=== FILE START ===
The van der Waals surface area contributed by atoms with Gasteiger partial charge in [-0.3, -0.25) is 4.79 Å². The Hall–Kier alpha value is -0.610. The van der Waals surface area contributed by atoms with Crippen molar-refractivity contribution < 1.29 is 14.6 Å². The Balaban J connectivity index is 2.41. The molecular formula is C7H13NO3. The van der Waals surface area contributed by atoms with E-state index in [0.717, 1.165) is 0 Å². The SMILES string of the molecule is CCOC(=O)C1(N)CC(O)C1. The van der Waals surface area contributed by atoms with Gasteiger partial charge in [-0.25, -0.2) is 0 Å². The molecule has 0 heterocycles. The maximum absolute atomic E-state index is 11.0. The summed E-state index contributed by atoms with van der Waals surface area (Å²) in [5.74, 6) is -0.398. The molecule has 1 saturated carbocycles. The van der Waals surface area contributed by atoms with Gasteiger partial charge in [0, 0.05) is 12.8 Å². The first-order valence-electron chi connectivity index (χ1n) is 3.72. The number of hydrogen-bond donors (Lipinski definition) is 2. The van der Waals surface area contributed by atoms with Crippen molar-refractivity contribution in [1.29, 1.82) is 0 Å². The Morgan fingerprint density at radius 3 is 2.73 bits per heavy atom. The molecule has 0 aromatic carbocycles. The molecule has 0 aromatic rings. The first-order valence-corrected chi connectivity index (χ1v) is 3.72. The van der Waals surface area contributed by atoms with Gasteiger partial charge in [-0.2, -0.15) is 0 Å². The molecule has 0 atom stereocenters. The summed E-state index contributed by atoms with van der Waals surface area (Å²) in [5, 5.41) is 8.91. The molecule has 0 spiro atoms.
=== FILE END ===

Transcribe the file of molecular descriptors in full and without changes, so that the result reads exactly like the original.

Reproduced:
The van der Waals surface area contributed by atoms with Gasteiger partial charge in [-0.3, -0.25) is 4.79 Å². The Hall–Kier alpha value is -0.610. The van der Waals surface area contributed by atoms with Crippen molar-refractivity contribution < 1.29 is 14.6 Å². The Balaban J connectivity index is 2.41. The molecular formula is C7H13NO3. The van der Waals surface area contributed by atoms with E-state index in [0.717, 1.165) is 0 Å². The SMILES string of the molecule is CCOC(=O)C1(N)CC(O)C1. The van der Waals surface area contributed by atoms with Gasteiger partial charge in [-0.25, -0.2) is 0 Å². The molecule has 0 heterocycles. The maximum absolute atomic E-state index is 11.0. The summed E-state index contributed by atoms with van der Waals surface area (Å²) in [5.74, 6) is -0.398. The molecule has 1 saturated carbocycles. The van der Waals surface area contributed by atoms with Gasteiger partial charge in [0, 0.05) is 12.8 Å². The first-order valence-electron chi connectivity index (χ1n) is 3.72. The number of hydrogen-bond donors (Lipinski definition) is 2. The van der Waals surface area contributed by atoms with Crippen molar-refractivity contribution in [1.29, 1.82) is 0 Å². The Morgan fingerprint density at radius 3 is 2.73 bits per heavy atom. The molecule has 0 aromatic carbocycles. The molecule has 0 aromatic rings. The first-order valence-corrected chi connectivity index (χ1v) is 3.72. The van der Waals surface area contributed by atoms with Gasteiger partial charge in [-0.2, -0.15) is 0 Å². The molecule has 0 atom stereocenters. The summed E-state index contributed by atoms with van der Waals surface area (Å²) in [5, 5.41) is 8.91. The molecule has 0 spiro atoms.